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Crude oil outlook still murky at $30 a barrel

by Fawad Razaqzada

One of the most talked-about topics in the past year and a half has been crude oil. It has taken a calamitous drop from around $115 a barrel to about $28 in the space of about 20 months, shedding in the process some $87 or 75% of its value. The plunge has unsurprisingly caused severe financial difficulties for oil exporting countries, which in turn has hurt the value of their stocks, bonds and currencies. But it has also created global disinflationary pressures, causing some economies to fall into deflation. Consequently, it has had a big impact on monetary policy decision of almost all the major central banks, leading to increased volatility in equities and FX markets. But how low can it go? Are we about to see a bottom for oil, or are prices set to stay low for the foreseeable future? Whatever direction crude takes, it will almost certainly have major implications for the wider financial markets.

So, what has caused oil to fall this severely in the first place?

Undoubtedly, the excessive supply of oil has been the main reason for the big drop in its price. The glut first started to build in the US because of the shale revolution there. Companies sold their oil cheaper, causing the Organization of Petroleum Exporting Countries (OPEC) to lose market share. Traditionally, the OPEC had acted as a swing producer; it would cut its oil supply if prices fell sharply and increase production if prices rose meaningfully, as it attempted to keep oil relatively stable at a comfortable level. This strategy had served the oil cartel well in the past – especially its largest member, Saudi Arabia. However, with shale oil booming, the OPEC could no longer control the market like before. If the cartel cut its oil output, U.S. and other shale producers would simply fill the void and increase their market share by selling oil cheaper. So in November 2014, Saudi Arabia resisted calls from poorer members of the OPEC and decided to keep the cartel’s production target unchanged, knowing full well that the market was already oversupplied. It effectively waged war on shale oil producers in an attempt to drive them out of business.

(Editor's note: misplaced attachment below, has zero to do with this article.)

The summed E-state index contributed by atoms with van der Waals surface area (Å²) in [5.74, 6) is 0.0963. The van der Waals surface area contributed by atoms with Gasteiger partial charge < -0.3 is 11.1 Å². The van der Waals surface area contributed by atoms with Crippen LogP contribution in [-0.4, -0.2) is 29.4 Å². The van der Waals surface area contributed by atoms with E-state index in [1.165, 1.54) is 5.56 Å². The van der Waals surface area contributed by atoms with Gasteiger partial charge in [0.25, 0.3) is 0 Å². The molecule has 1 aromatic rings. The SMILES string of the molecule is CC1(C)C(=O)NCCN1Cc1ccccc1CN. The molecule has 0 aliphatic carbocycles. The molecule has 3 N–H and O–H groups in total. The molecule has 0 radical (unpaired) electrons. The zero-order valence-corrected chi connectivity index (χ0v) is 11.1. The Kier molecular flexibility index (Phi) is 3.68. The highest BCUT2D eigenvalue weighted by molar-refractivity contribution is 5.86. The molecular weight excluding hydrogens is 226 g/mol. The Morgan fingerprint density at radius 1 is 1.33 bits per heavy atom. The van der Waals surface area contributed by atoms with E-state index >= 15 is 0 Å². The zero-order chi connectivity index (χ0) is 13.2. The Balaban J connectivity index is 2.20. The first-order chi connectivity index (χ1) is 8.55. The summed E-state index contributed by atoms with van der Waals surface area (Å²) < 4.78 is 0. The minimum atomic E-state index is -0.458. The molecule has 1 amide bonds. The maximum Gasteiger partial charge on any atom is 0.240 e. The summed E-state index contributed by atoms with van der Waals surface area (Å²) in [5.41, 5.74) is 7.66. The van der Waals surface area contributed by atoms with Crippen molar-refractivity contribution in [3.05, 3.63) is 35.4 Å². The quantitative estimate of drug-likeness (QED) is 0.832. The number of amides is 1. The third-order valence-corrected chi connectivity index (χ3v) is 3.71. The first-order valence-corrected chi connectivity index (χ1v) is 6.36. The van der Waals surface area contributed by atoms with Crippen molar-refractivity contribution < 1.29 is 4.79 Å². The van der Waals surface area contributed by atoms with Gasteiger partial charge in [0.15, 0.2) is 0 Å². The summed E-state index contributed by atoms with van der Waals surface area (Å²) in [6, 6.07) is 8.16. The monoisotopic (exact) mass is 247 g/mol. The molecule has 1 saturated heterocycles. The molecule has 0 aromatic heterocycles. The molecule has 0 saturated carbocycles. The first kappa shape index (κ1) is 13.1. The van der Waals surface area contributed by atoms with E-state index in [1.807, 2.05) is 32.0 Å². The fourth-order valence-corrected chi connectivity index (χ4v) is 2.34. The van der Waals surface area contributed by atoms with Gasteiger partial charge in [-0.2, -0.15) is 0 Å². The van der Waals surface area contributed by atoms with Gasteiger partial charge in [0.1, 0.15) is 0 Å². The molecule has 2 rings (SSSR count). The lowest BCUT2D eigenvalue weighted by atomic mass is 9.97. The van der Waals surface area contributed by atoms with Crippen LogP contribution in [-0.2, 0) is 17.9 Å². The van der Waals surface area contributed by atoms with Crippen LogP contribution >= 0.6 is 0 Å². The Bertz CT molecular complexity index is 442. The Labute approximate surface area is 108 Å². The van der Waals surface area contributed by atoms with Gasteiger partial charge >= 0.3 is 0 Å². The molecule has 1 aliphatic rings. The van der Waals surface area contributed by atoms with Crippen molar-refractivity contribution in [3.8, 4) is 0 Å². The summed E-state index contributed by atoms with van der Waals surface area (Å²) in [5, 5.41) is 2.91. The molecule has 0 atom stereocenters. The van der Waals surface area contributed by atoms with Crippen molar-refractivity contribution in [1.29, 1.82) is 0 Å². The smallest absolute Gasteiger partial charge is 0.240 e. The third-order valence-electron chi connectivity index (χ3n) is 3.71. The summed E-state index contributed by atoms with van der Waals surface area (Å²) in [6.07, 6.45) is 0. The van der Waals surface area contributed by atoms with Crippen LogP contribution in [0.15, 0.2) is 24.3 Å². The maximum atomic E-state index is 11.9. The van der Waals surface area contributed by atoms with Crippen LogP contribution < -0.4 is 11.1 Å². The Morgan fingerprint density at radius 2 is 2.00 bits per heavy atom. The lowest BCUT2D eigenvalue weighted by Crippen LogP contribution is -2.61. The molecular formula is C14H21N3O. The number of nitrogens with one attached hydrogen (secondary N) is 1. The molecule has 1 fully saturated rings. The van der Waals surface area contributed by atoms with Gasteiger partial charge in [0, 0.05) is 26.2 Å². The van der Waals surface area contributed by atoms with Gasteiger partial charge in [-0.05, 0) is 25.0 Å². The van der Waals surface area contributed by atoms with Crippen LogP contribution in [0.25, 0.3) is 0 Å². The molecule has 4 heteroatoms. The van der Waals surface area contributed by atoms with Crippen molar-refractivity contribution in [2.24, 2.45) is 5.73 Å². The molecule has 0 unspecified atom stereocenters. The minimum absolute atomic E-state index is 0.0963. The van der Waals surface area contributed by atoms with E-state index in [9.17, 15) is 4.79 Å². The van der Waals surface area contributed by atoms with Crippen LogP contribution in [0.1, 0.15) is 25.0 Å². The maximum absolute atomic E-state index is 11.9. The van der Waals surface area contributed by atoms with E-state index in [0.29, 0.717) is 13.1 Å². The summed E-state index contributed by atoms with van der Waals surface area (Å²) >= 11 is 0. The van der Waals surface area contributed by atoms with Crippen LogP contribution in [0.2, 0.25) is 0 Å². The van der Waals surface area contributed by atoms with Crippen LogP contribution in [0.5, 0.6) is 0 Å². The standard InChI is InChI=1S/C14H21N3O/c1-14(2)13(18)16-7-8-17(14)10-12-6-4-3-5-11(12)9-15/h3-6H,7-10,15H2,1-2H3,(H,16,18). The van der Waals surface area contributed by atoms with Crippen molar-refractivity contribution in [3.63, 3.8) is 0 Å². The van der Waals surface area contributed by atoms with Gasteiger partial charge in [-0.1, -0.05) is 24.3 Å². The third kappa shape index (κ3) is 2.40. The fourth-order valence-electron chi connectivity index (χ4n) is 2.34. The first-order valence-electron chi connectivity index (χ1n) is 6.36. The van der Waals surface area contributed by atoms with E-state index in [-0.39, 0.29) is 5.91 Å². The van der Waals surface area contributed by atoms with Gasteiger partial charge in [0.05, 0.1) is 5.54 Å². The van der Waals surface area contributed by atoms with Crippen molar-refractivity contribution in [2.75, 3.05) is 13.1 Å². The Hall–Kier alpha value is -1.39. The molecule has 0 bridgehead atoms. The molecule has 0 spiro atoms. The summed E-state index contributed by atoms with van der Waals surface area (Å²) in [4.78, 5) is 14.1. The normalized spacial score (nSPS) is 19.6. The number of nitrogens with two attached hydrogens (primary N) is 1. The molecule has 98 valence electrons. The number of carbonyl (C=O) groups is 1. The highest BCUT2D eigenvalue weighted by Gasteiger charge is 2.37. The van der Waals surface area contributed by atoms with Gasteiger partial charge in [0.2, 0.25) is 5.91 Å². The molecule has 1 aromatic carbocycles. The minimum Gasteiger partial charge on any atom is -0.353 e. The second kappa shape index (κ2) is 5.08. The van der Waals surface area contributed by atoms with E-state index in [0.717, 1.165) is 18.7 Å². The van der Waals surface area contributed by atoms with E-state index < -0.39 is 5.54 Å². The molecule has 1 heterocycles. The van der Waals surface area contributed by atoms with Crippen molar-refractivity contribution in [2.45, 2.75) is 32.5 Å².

However, this strategy backfired as oil prices fell significantly more and remained low a lot longer than what the Saudis and the OPEC had envisaged. Shale producers proved to be more resilient than initially thought. Although US oil production started to respond in the second half of 2015, the glut nevertheless grew – and not just in the US, but now across the globe. One of the other big worries for investors had been Iran’s full return to the oil market. In July 2015, an agreement was signed between Iran and six world powers to lift its nuclear-related economic sanctions if Tehran completed the steps needed to implement the deal. This deal came into effect in mid-January 2016 after the UN’s atomic agency confirmed it had verified that Iran has significantly reduced its nuclear infrastructure. As a result, Iran is now able to trade freely and can therefore export more oil. Crude’s immediate response to the news was another 5% drop at the open on Monday January 18, which saw Brent trade for a time below $28 a barrel. Although oil prices have since made back some of those losses, they remain entrenched in a well-established bear trend.